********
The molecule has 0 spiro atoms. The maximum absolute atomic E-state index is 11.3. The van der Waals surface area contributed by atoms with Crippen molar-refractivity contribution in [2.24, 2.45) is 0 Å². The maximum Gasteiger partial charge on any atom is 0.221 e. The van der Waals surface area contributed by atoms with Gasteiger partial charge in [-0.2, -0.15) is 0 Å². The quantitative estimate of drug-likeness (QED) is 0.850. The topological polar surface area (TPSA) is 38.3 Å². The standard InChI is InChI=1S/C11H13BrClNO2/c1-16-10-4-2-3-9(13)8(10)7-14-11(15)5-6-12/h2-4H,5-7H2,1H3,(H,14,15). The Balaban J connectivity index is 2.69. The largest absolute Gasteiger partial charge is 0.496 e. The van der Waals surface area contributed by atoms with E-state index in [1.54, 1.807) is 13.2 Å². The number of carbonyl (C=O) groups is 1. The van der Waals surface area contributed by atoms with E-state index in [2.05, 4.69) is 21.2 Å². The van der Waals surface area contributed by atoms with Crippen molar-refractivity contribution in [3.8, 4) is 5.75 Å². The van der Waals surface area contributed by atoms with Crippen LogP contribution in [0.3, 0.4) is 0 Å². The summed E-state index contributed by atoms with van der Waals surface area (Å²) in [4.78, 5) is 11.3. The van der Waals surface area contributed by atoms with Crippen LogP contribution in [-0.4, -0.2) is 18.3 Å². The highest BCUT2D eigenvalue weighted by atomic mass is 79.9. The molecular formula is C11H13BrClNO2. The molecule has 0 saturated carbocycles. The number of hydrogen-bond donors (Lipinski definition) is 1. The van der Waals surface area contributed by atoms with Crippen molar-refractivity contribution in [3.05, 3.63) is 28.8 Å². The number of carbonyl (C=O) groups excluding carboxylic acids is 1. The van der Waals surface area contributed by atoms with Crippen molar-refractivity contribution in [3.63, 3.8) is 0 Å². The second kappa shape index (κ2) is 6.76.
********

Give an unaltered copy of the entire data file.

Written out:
The molecule has 0 spiro atoms. The maximum absolute atomic E-state index is 11.3. The van der Waals surface area contributed by atoms with Crippen molar-refractivity contribution in [2.24, 2.45) is 0 Å². The maximum Gasteiger partial charge on any atom is 0.221 e. The van der Waals surface area contributed by atoms with Gasteiger partial charge in [-0.2, -0.15) is 0 Å². The quantitative estimate of drug-likeness (QED) is 0.850. The topological polar surface area (TPSA) is 38.3 Å². The standard InChI is InChI=1S/C11H13BrClNO2/c1-16-10-4-2-3-9(13)8(10)7-14-11(15)5-6-12/h2-4H,5-7H2,1H3,(H,14,15). The Balaban J connectivity index is 2.69. The largest absolute Gasteiger partial charge is 0.496 e. The van der Waals surface area contributed by atoms with E-state index in [1.54, 1.807) is 13.2 Å². The number of carbonyl (C=O) groups is 1. The van der Waals surface area contributed by atoms with E-state index in [2.05, 4.69) is 21.2 Å². The van der Waals surface area contributed by atoms with Crippen molar-refractivity contribution in [3.8, 4) is 5.75 Å². The van der Waals surface area contributed by atoms with Crippen LogP contribution in [0.3, 0.4) is 0 Å². The summed E-state index contributed by atoms with van der Waals surface area (Å²) in [4.78, 5) is 11.3. The van der Waals surface area contributed by atoms with Crippen LogP contribution in [-0.4, -0.2) is 18.3 Å². The highest BCUT2D eigenvalue weighted by atomic mass is 79.9. The molecular formula is C11H13BrClNO2. The molecule has 0 saturated carbocycles. The number of hydrogen-bond donors (Lipinski definition) is 1. The van der Waals surface area contributed by atoms with Crippen molar-refractivity contribution in [3.05, 3.63) is 28.8 Å². The number of carbonyl (C=O) groups excluding carboxylic acids is 1. The van der Waals surface area contributed by atoms with Crippen molar-refractivity contribution in [3.63, 3.8) is 0 Å². The second kappa shape index (κ2) is 6.76.